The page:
The Tyranny Of Activist Judges

April 7, 2009

Here’s conservative pundit Ramesh Ponnuru in a discussion on Iowa’s supreme court decision on gay marriage on the Washington Post’s website:

“Iowa’s supreme court has ruled that its constitutional guarantee of “equal protection” for all people requires the state to recognize same-sex marriage. The court overturned a law passed in 1998.

In a democratic system such as ours, it can be perfectly appropriate for courts to set aside laws. Constitutions reflect the permanent will of the people, which trumps the temporary will of the people as expressed in ordinary statutes (if a court is forced to choose between these sources of law to decide a case).

But nobody can plausibly claim that Iowans meant to ratify same-sex marriage when they approved a constitution including equal-protection language. Nor can anyone plausibly claim that Iowans meant to authorize judges to decide such matters as marriage policy when they approved that language.

The court’s ruling thus has no democratic or constitutional legitimacy. Whether or not same-sex marriage is a good idea, the decision by Iowa’s court to impose it on the state is an outrage.”

I need to repeat that line: “nobody can plausibly claim that Iowans meant to ratify same-sex marriage when they approved a constitution including equal-protection language.”

I’m not a constitutional law scholar, but since when do we interpret constitutions based on how those who ratified it hundreds of years ago imagined it being applied?

The right-wing punditry has repeatedly offered an insanely hardline version of judicial originalism and tried to pass it off as common sense to the public. Someone in the mainstream media really needs to call them on their bullshit and point out that these ideas are far, far outside mainstream legal thought.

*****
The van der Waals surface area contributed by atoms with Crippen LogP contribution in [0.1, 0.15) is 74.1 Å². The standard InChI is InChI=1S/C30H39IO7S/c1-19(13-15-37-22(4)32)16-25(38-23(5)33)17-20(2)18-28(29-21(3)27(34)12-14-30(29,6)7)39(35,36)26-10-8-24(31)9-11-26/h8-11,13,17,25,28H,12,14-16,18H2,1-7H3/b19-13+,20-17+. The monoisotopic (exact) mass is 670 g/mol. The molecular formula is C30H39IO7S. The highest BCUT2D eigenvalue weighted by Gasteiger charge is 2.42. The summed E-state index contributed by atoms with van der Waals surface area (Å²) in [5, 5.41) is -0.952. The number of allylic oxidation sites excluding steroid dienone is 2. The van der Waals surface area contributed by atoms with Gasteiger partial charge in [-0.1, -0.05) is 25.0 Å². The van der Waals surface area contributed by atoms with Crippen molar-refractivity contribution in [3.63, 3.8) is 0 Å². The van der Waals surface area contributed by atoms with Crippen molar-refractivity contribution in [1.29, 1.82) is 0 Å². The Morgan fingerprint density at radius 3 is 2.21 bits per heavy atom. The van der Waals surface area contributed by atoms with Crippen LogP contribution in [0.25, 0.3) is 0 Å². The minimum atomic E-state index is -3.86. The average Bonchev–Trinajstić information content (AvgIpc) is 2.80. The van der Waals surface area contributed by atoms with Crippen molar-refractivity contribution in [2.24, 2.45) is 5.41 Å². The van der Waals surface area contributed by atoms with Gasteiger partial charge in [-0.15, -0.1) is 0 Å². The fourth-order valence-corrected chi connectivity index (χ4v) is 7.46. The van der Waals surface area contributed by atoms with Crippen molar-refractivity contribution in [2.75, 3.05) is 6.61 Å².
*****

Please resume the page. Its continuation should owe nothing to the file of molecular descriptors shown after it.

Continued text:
If a constitution guarantees equal protection under the law, that guarantee needs to be applied to all cases. It doesn’t matter whether or not the people in 1787 or whenever managed to foresee every single imaginable application of that guarantee. In fact, if we really did have to demonstrate such forethought every time a constitutional guarantee was applied, we wouldn’t have a functional constitution at all, as it would be impossible to apply it to any novel circumstance. At a minimum, we would have to roll back most if not all of the most far-reaching court decisions from the past century, from ending segregation and Jim Crow to all modern guarantees of free speech and free religious practice.

And I’m certain that Ramesh Ponnuru, Rush Limbaugh, Bill O’Reilly, and Focus On The Family would all suddenly abandon their brand of originalism once all the free speech guarantees established by early 20th-century case law were rolled back.

Seriously, why the bullshit? These guys just don’t like gay marriage, and they’re making up legal arguments to fit that. Why not just come out and say they don’t like gay marriage? Why all the smoke and mirrors about ‘activist judges?’ Do they think it makes it harder to call them out for their bigotry?

And what are they going to say now that the Vermont legislature passed a gay-marriage law? They can’t blame that one on activist judges. Activist legislators, maybe? Damn legislators, what makes them think they have the power to make laws?

Maybe they can concoct a novel legal argument on how the new Vermont law is unconstitutional.


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